Lucy and Lucifer

Doing Things with Texts: Essays in Criticism and Critical Theory

by M.H. Abrams, edited and with a foreword by Michael Fischer
Norton, 429 pp., $27.50

An Appetite for Poetry

by Frank Kermode
Harvard University Press, 242 pp., $22.50

Protocols of Reading

by Robert Scholes
Yale University Press, 164 pp., $18.95

Framing the Sign: Criticism and Its Institutions

by Jonathan Culler
University of Oklahoma Press, 237 pp., $10.95 (paper)

Critical Writings, 1953––1978

by Paul de Man, edited and with an introduction by Lindsay Waters
University of Minnesota Press, 246 pp., $14.95 (paper)

The situation of universities in societies where they’re allowed to have a situation at all (where, in other words, they’re not just part of the bureaucratic apparatus) has always had a monastic coloring. In the castle and on the plain, lord and peasant go about their accustomed pleasures and assigned chores; shopkeepers along the lanes of little towns quietly pursue their little advantages—while within the cloistered halls, doctors and saints carry on their internecine feuds on topics too remote and abstract for the society outside to know or care about. Every now and then a thump, a squeak, and a wail of suppressed agony comes out of the academy; but mostly the odium theologicum expresses itself in the classroom, at the department meeting, and by pointedly ignoring in public the rogues of the opposite party. Occasionally it overflows in print, as reviews, articles, and contributions to little magazines—as well as in books assembled out of these fragments, like those currently under review.

A good deal of the recent feuding has taken place in departments of literature, and most of the banners have been planted around the question of what texts to read and how to read them. A key word with more symbolic than precise denotative meaning is “deconstruction.” All five of the books under review, though they may toy with lighter topics on the way to the major statement, come down in the end with a position on the deconstruction issue. For instance, Professor M.H. Abrams, in his strangely titled Doing Things With Texts, has assembled essays and critiques under four main heads, of which the first two are preparatory to broad assessment of the deconstructive argument, reserved for the last two. Intermingled are some explanatory discussions of the methods of Abrams’s last big book, Natural Supernaturalism, and a couple of reviews—occasional but exemplary—of books by Philip Wheelwright and Northrop Frye.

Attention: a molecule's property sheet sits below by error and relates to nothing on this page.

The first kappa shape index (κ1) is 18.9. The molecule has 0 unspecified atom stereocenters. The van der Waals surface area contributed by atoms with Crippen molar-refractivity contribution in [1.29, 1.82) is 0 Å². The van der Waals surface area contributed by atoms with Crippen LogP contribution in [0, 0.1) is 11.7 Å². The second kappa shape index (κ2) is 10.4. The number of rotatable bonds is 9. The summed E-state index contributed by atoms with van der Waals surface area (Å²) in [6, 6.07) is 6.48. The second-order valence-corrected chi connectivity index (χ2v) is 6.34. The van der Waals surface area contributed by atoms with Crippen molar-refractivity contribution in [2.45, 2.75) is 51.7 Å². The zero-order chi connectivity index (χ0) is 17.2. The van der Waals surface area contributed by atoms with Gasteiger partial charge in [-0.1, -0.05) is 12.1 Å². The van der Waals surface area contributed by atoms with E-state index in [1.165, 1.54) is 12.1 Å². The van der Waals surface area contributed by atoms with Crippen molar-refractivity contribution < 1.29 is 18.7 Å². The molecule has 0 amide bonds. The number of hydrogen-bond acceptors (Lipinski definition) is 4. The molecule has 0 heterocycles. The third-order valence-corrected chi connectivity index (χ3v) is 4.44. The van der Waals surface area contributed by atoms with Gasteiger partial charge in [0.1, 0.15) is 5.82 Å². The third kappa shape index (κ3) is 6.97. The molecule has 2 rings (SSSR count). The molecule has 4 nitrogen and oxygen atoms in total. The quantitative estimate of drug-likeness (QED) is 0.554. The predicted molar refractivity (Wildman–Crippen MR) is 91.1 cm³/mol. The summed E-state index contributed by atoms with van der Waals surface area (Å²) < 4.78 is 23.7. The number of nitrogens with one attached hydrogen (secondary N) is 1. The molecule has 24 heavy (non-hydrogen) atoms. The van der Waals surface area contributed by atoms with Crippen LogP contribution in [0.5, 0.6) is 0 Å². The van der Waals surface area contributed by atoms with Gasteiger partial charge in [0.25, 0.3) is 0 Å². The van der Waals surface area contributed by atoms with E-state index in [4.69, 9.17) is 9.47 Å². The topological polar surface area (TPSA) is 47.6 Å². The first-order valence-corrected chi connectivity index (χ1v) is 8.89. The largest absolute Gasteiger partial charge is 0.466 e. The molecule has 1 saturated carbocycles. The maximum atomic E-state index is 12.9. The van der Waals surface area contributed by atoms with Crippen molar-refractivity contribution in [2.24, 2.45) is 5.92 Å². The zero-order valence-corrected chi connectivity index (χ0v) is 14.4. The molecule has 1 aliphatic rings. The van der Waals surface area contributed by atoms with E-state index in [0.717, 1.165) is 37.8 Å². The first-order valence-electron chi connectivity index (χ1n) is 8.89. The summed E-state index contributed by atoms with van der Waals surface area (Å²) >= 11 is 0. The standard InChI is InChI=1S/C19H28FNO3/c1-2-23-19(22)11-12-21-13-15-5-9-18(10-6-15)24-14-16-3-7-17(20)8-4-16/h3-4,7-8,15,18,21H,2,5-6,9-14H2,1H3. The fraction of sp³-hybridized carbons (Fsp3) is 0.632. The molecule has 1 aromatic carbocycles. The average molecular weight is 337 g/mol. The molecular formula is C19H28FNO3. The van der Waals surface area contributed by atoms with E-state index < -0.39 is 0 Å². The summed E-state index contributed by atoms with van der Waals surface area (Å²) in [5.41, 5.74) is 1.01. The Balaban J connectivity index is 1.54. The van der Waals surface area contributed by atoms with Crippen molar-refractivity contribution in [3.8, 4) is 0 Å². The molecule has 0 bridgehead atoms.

Readers of Abrams’s previous criticism will not have to be told that his prose is careful and informed, thoughtful, and therefore slow of pace, soft-spoken but firmly argued, and invariably clear. Perhaps Michael Fischer, who assembled the various essays and contributed a foreword, could have done a bit more, i.e., a bit less, to produce an economical and well-tailored book. The essay “From Addison to Kant: Modern Aesthetics and the Exemplary Art,” which directly follows one entitled “Art-as-Such: The Sociology of Modern Aesthetics,” repeats a good deal of its predecessor’s material. It has much to say, of which critics caught up in today’s catchwords need to be reminded, but once is enough.

The point Abrams makes here is that viewing the art-object—the painting on the wall, the poem on the printed page—as an object-in-itself, to be judged by purely aesthetic standards, is a relatively recent habit of mind. It derives from social circumstances of the late eighteenth and early nineteenth centuries, and carries on its face traces of specific philosophical and even theological prepossessions. Though unmistakably a historical construct, this critical premise has been so long established…

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